Environmental concerns...

26 October, 2012

I'm going out on a bit of a limb here, as this post doesn't really fit in with why I started this blog.

But the current draft appendix to the new Dietary Guidelines for Australians (a guideline which is essential to my work as a dietitian) which includes a section on an environmentally sustainable food supply - The Australian Dietary Guidelines through an Environmental Lens - has recently been under attack from industry groups. Said industry groups have worked hard to ensure this wasn't included in the original draft guidelines, and now appear to be lobbying to ensure this appendix document is dropped as well.

Community Affairs Legislation Committee - 17/10/2012 
 Liberal New South Wales Senator in Senate Estimates Committee
Senator FIERRAVANTI-WELLS: How do you respond to the criticism—say, from various industry people—that environmental considerations did not have any place in dietary guidelines?
Prof. Anderson : I think the first thing I would like to emphasise is that there have been such environmental considerations in the Australian dietary guidelines for a long time, including—
Senator FIERRAVANTI-WELLS: But not the predominant feature of the guidelines, Professor Anderson. I think that is really where the public criticism has come—that it is more environment than dietary.
Prof. Anderson : I do not think there will be anything more about environment in the new version than in this version, the previous one, really. There is a whole separate section in this one at the back, and this will be just an appendix—I think a fair critic would say less free-ranging than the previous version.
Ms Halton : That was a terrible pun, Mr Anderson.
Senator FIERRAVANTI-WELLS: 'Free ranging'! Yes!
Ms Halton : Dreadful.
Prof. Anderson : I usually get some rebuke from the secretary.
Senator FIERRAVANTI-WELLS: I always think 'diet' is 'die' with a T!
 Prof. Anderson : I would just make the point that I made before: that we think it would be unreasonable to leave health professionals—these guidelines are for health professionals—hanging when their clients ask about this. We hear from them frequently, and so much of the feedback says, 'You've really got to do something here; you've got to include some comment about how the individual guidelines—"Eat more of this; eat less of that"—affect environmental concerns.' What our expert committee has said is that eating in accord with the Australian Dietary Guidelines is itself minimising impact on the environment. So the clinical guidelines themselves do that. But I do think that it is an entirely reasonable thing for health professionals to expect some guidance from us so that they can give that to their clients.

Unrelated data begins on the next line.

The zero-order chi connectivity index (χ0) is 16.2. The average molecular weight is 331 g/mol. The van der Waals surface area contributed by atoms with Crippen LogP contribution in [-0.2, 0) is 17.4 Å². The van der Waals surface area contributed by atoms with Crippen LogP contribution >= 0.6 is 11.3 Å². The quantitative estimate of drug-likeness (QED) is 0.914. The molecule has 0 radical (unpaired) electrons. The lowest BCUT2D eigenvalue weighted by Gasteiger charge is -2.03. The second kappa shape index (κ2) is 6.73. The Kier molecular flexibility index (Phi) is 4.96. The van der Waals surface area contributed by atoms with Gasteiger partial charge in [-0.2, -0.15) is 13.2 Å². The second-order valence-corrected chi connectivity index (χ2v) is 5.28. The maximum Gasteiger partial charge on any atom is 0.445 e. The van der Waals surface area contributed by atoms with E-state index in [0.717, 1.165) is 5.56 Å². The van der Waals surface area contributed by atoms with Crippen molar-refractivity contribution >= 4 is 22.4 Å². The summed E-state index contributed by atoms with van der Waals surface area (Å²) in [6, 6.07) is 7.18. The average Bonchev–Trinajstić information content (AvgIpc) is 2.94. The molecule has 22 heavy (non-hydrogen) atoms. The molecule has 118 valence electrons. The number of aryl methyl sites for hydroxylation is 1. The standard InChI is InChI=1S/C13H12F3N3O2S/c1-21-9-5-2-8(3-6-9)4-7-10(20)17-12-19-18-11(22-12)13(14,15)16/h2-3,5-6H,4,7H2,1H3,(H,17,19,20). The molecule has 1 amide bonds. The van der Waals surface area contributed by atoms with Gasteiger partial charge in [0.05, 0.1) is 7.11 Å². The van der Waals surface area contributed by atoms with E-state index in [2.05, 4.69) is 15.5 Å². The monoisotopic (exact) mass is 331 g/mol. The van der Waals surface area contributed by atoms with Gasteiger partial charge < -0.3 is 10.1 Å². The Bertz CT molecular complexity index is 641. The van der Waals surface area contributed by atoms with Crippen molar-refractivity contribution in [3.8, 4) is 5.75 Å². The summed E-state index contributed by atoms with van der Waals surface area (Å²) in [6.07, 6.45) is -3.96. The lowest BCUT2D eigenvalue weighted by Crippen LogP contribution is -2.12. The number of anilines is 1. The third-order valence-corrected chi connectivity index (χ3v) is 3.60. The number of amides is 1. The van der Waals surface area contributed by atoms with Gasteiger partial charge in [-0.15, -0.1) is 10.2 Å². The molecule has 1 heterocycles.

If you think (as I do) that this appendix is an essential part of our national guidelines, then please provide this feedback to the NHMRC (who produce these documents). Many dietitians are writing their own submissions, but I think community opinion is essential to ensure that industry isn't the loudest voice in this discussion.

My feedback will include the following:
  • Although I congratulate the NHMRC for responding to feedback and developing this Appendix, I am disappointed that this information was not included in the body of the document because protecting the environment is the key to a sustainable food supply.
  • As a dietitan, I agree with the statement made in the draft ADG that “Increasingly, Australians are seeking advice from health [including dietitian-nutritionists] and medical practitioners about food choices and their possible impact on the environment”. For this reason, the inclusion of environment into the ADGs is vital to assist nutrition experts to provide evidence-based information to the public on this topic.
  • Communication of environmental messages relating to food choices to the public is important. I would recommend that the information included in the ADG (in the text or as an appendix) is used in the development of the companion resources for the general public. My preference would be to include this within the mainstream documents; however, a separate resource on eating for environmental sustainability would also be useful. 

The draft appendix and full details on how to make a submission can be found here. Consultation close on Friday 2nd November.

Now I will get off my soapbox, I promise.


  1. I found your soapbox really interesting. Is there nothing that corporates wont object to?

  2. No. Not when it doesn't serve their own interests.